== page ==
■ Nielsen Media Research in New York reports me number of TV households in the Dallas-Fort Worth "designated market area" climbed to 1,959,680 this year, just behind Boston and just ahead of Washington, D.C., which Dallas replaced as the 7th largest TV market overall. The Houston DMA, with 1,665,550 TV house holds, remained steady as the No. 11 market.
■ Maybe that’s why they call it The Snooze. The ever-vigilant Morning News tarried two days before making brief mention of DISD’s Sept. 8 announcement that former Dallas/Fort Worth Airport official Janice D. Davis had been named the schools’ new chief financial officer. Davis is the permanent replacement for Matthew Harden, who resigned last spring amidst allegations of bribes and kickbacks at DISD. The Star-Telegram reported the key appointment a day ahead of the News, and in greater detail.
■ JFK assassination researcher Dale K. Myers has just published With Malice, an exhaustive recreation of Dallas police officer J.D. Tippit’s murder by Lee Harvey Oswald. At 702 pages. With Malice should be the final word on the subject.
■ The media entrepreneur award goes to Diana of Dallas, lusty pioneer of the play-for-pay homepage, and the subject of "The Call Girl and the I Cop" in D’s September I issue. Diana has capitalized on the attention by peddling autographed copies of that issue on her web site at $25 apiece.
■ Backward reels the mind: From page 6A of the Sept. 14th Star-Telegram : "To see what stories appear in today’s Star-Telegram, go to www.star- telegram.com/frontpage/".
The Daring Birdman of Dallas
Guts and glory at the dawn of Texas aviation.
Our most avid early aviator was pioneer of the sky Lestere Miller, shown here in a plane he built himself at his shop at 1022 Young St. in Dallas. Bom in East Texas (near Commerce) in 1894, Miller first tried to soar with the birds by strapping bamboo wings to his arms and leaping off hillsides. He later decided the Wright brothers had a better idea.
Miller enrolled in the St. Louis School of Aviation in Missouri and was soon barnstorming in a kerosene-fueled Albatross monoplane, powered by a motorcycle engine. In 1911 he made one of the earliest flights in Texas, amazing an excited crowd at the July 4th celebration in Hillsboro. Soon after, he landed in Dallas and started building planes.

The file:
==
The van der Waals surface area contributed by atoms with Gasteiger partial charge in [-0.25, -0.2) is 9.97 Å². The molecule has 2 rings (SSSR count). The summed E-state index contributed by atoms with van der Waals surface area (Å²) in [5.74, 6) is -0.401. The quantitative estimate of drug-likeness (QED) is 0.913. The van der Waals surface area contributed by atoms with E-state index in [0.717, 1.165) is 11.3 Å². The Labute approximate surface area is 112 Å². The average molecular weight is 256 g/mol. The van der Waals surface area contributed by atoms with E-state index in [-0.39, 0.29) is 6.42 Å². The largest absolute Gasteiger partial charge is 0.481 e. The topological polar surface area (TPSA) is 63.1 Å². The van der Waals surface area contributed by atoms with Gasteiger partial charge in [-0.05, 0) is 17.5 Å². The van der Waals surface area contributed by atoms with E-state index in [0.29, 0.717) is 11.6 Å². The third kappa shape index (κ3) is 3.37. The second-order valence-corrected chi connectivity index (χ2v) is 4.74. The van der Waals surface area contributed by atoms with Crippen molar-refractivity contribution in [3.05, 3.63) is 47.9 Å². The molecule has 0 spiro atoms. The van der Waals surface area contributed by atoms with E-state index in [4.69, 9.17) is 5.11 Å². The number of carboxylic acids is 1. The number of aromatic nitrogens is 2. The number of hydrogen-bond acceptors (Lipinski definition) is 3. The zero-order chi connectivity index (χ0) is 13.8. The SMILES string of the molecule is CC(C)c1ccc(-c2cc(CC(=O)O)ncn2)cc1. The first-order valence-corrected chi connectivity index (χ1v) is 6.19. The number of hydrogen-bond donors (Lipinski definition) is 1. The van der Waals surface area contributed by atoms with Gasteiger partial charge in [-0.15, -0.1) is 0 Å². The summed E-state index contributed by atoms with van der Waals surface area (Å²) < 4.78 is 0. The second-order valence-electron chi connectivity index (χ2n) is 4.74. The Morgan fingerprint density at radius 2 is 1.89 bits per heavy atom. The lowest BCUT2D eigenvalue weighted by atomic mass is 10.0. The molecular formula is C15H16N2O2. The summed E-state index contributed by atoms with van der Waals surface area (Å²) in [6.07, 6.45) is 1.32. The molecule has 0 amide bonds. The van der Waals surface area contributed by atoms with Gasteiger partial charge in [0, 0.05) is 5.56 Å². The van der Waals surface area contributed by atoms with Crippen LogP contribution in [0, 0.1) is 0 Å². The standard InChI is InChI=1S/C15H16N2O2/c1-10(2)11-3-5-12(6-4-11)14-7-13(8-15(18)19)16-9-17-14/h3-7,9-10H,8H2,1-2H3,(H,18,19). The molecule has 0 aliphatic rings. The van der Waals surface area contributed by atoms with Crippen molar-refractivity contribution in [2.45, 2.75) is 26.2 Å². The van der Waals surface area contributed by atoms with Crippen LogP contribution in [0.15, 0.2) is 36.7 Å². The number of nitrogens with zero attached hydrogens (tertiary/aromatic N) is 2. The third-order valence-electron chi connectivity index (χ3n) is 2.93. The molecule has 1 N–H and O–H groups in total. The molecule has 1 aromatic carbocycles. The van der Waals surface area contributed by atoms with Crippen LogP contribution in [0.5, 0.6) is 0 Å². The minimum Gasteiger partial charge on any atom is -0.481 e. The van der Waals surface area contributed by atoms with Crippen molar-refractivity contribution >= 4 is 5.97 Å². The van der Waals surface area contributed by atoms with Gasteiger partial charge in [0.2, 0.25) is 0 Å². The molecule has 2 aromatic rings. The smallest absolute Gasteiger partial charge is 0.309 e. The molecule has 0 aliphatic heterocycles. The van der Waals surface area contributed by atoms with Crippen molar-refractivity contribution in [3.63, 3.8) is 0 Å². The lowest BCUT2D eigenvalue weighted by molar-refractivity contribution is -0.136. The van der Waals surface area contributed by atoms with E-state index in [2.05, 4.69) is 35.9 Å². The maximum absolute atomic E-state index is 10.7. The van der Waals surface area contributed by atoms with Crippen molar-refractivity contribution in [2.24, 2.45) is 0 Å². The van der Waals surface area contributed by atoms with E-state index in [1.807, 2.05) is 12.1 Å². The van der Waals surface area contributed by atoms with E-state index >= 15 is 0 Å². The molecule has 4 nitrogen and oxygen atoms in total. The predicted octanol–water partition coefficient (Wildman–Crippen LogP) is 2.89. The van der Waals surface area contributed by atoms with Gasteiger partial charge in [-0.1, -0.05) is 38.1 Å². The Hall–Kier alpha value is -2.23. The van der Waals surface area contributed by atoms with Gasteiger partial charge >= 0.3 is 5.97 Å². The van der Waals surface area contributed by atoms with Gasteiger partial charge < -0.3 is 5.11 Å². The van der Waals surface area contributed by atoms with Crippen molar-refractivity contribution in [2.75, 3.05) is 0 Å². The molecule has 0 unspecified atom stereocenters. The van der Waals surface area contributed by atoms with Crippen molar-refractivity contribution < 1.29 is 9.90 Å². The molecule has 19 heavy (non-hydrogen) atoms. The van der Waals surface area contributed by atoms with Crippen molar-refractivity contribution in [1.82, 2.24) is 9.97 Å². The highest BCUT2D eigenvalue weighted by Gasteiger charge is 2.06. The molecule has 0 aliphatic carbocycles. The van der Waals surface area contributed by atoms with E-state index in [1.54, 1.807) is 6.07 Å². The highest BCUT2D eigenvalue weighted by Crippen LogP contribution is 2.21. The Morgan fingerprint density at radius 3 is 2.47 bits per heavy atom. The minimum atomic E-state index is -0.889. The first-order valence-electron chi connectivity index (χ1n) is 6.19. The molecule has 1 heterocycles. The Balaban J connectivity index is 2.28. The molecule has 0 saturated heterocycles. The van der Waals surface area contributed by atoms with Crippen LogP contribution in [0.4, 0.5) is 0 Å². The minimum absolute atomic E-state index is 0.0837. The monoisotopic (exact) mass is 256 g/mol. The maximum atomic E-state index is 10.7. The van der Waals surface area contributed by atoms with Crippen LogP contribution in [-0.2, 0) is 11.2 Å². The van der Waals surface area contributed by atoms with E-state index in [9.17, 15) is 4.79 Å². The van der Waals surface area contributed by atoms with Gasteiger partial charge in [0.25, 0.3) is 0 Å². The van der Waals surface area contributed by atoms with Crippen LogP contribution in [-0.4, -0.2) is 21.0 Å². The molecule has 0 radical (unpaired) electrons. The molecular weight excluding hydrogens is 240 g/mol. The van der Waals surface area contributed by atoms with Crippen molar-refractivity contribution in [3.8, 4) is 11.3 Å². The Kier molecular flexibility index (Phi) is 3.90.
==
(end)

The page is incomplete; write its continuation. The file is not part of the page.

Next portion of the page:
From 1911 until the outbreak of World War I, Miller produced more than 300 biplanes, to the delight of local daredevils. There was no airfield in Dallas when he settled here, so he enlisted two cronies to help launch his craft from a local baseball diamond, The "ground crew." stationed at home plate, held on to the wing tips for dear life while Miller revved the engine. Then the pilot would yell, "Let ’er go." By the time he reached second base, Miller was airborne and on his way to center field, with just enough loft to clear the fence.
On Oct. 13, 1913, the U.S. government granted Miller a permit to fly airmail between Dallas and Fort Worth. He saw 13 as his lucky number and added the "e" at the end of Lester to make his name 13 letters long. Because of bureaucratic-delays, he did not make his first airmail venture until Jan. 1, 1917. To please the crowd of onlookers who had gathered around the Oak Cliff Viaduct to wave as he passed over, he performed figure-eights and other aerial acrobatics, straining the small engine and forcing him to make an emergency landing. In a second attempt six days later. Miller finally made Texas aviation history when he took off at 11:03 a.m. from an East Dallas pasture (now part of Lakewood Country Club) and disappeared into the clouds of the western sky. Thirty-three minutes later, he landed in Fort Worth carrying the U.S. mail. After shaking hands with ecstatic local dignitaries. Miller returned with a load of letters from Cowtown correspondents, successfully completing the state’s first round trip airmail delivery. The Daily Times Herald lauded Miller’s feat, calling him Dallas’"Daring Birdman."